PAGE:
New photography exhibition explores America in crisis

Originally conceived in 1969, America in Crisis was a group initiative that used the power of image-making to assess the state of the nation. Taking the form of an exhibition and a publication, the project was led by Lee Jones, then Magnum Photos’ New York bureau chief, and American photographer Charles Harbutt.

“Many of us felt that the 1968 elections would be somewhat special; that deeper issues for America were not limited to electing a president,” Harbutt said at the time. “I felt the fundamental problem was that the traditional American self-image as learned in public schools, Hollywood movies, advertisements and 4th of July speeches – the American Dream itself – was questioned…”

Top: #FXCK July 4: Police Brutality Against Women and LGBTQ+ Rally, Atlanta, Georgia, 2020 © Sheila Pree Bright; Above: The Selma March, Alabama, USA, 1965 © Bruce Davidson/Magnum Photos
Massive support for Richard Nixon at the Republican Convention. Miami, Florida, USA, 1968 © Elliott Erwitt/Magnum Photos

America in Crisis took a critical look at the United States at a time of great social, political and cultural upheaval, examining the key events of 1968 that led to the inauguration of Richard Nixon. And despite the rise of fake news in recent years, photography’s role as a means of witnessing arguably seems just as relevant today. It is in this spirit that the Saatchi Gallery in London opens its new exhibition of the same name.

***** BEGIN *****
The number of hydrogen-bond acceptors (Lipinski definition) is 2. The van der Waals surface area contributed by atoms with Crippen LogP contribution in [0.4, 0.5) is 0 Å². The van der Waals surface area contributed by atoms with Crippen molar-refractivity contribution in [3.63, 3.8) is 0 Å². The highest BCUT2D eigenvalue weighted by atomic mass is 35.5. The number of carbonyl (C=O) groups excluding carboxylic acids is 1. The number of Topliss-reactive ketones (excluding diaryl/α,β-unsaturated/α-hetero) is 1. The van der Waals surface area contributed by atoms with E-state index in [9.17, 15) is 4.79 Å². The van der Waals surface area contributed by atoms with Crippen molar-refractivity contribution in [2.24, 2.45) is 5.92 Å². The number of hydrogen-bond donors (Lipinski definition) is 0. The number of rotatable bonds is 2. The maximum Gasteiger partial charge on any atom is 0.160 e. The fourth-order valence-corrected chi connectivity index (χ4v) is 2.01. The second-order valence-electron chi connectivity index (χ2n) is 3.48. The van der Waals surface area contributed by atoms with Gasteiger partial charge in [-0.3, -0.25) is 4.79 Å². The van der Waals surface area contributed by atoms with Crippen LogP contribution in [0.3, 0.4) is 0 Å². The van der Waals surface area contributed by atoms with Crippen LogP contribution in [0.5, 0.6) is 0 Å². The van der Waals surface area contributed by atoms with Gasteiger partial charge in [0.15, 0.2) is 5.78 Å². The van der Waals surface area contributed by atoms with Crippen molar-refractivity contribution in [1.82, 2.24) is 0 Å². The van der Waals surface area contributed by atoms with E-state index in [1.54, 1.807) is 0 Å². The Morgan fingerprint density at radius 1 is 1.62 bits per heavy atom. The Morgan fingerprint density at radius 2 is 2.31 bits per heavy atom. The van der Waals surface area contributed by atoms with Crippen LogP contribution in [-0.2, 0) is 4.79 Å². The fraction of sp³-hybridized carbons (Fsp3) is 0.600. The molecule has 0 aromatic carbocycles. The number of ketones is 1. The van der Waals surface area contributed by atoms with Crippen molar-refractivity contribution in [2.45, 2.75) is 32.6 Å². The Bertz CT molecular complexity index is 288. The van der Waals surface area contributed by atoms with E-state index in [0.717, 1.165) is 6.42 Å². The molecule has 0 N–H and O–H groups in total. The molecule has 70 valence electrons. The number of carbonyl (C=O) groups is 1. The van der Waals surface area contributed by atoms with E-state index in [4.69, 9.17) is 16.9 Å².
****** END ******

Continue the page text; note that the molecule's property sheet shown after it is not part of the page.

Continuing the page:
Curated by photography consultant Sophie Wright, Gregory Harris of the High Museum of Art in Atlanta, and Los Angeles-based photographer and scholar Tara Pixley, the exhibition brings together original historic photographs from 1969 and recent works made over the course of another tumultuous period in American history.

Smithville, Tennessee, 2015 © Stacy Kranitz
The Capitol, Washington, USA, January 6, 2020 © Balazs Gardi

By revisiting and updating the original exhibition now, the curators hope to create a unique dialogue between key photographers from 1968, such as Bruce Davidson, Elliott Erwitt and Mary Ellen Mark, and the work of contemporaries from 2020, including Kris Graves , Balazs Gardi and Zora. J Murf.

Following Harbutt’s original concept, the new exhibit has the same chapter structure as the 1969 publication. Section titles such as The Streak of Violence, The Deep Roots of Poverty and The Battle for Equality, have relevance today. palpable.

Lee Square, Richmond, Virginia, 2020. Courtesy of Sasha Wolf Projects © Kris Graves
Pink Sidewalk, Florida, 2017. From the series Floodzone, © Anastasia Samoylova

While bringing together these two eras of photography provides an opportunity to examine the changes in documentary practice and image culture that have taken place over the past five decades, the overall aim of the exhibition is to confront the persistent myth of American exceptionalism and question the nature of its ongoing “crisis”.

“I think a crisis to me involves a singular event or a slice of time and I think 2020 was a continuation. It was an expression of the pain of the wounds that had been simmering in America since the founding of our country,” explains photographer Leah Millis, whose work is featured in the exhibition.

“Journalism is what really matters to me and photography is the medium I use to tell stories, to show people what’s going on,” Millis continues. “Diversity is essential in this context. Who is the person behind the lens? We are all individuals and we all work to be fair journalists, but we all bring our perspectives and experiences. It really matters.

America in Crisis is on display at the Saatchi Gallery in London until April 3;

Tracey L. Sweeney